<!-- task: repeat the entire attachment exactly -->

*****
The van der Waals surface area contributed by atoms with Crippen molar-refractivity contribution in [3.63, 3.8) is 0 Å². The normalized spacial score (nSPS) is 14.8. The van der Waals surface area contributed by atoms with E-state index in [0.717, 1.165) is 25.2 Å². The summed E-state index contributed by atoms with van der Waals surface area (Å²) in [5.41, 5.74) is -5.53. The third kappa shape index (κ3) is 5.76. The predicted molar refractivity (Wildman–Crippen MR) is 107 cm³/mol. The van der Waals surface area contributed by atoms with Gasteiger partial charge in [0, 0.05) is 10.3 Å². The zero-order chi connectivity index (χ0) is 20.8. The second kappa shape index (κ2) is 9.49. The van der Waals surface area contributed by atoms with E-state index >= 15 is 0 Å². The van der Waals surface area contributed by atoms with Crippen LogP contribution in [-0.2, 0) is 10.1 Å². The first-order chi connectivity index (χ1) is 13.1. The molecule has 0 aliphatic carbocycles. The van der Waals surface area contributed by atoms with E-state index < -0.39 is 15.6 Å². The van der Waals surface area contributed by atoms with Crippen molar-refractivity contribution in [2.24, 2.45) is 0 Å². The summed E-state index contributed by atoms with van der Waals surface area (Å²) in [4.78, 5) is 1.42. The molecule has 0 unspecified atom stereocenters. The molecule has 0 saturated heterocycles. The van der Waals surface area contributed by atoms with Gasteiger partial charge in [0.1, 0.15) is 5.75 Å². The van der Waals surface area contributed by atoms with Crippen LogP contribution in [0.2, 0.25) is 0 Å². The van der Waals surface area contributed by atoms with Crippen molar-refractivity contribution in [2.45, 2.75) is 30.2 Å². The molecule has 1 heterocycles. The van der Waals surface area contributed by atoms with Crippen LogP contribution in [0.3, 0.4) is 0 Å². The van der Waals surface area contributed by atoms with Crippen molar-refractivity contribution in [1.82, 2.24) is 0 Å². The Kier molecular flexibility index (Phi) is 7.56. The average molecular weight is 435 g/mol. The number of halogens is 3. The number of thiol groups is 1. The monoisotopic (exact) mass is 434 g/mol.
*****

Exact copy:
The van der Waals surface area contributed by atoms with Crippen molar-refractivity contribution in [3.63, 3.8) is 0 Å². The normalized spacial score (nSPS) is 14.8. The van der Waals surface area contributed by atoms with E-state index in [0.717, 1.165) is 25.2 Å². The summed E-state index contributed by atoms with van der Waals surface area (Å²) in [5.41, 5.74) is -5.53. The third kappa shape index (κ3) is 5.76. The predicted molar refractivity (Wildman–Crippen MR) is 107 cm³/mol. The van der Waals surface area contributed by atoms with Gasteiger partial charge in [0, 0.05) is 10.3 Å². The zero-order chi connectivity index (χ0) is 20.8. The second kappa shape index (κ2) is 9.49. The van der Waals surface area contributed by atoms with E-state index >= 15 is 0 Å². The van der Waals surface area contributed by atoms with Crippen LogP contribution in [-0.2, 0) is 10.1 Å². The first-order chi connectivity index (χ1) is 13.1. The molecule has 0 aliphatic carbocycles. The van der Waals surface area contributed by atoms with E-state index < -0.39 is 15.6 Å². The van der Waals surface area contributed by atoms with Crippen molar-refractivity contribution in [2.24, 2.45) is 0 Å². The summed E-state index contributed by atoms with van der Waals surface area (Å²) in [4.78, 5) is 1.42. The molecule has 0 unspecified atom stereocenters. The molecule has 0 saturated heterocycles. The van der Waals surface area contributed by atoms with Gasteiger partial charge in [0.1, 0.15) is 5.75 Å². The van der Waals surface area contributed by atoms with Crippen LogP contribution in [0.2, 0.25) is 0 Å². The van der Waals surface area contributed by atoms with Crippen molar-refractivity contribution in [2.45, 2.75) is 30.2 Å². The molecule has 1 heterocycles. The van der Waals surface area contributed by atoms with Crippen LogP contribution in [0.3, 0.4) is 0 Å². The van der Waals surface area contributed by atoms with Crippen molar-refractivity contribution in [1.82, 2.24) is 0 Å². The Kier molecular flexibility index (Phi) is 7.56. The average molecular weight is 435 g/mol. The number of halogens is 3. The number of thiol groups is 1. The monoisotopic (exact) mass is 434 g/mol.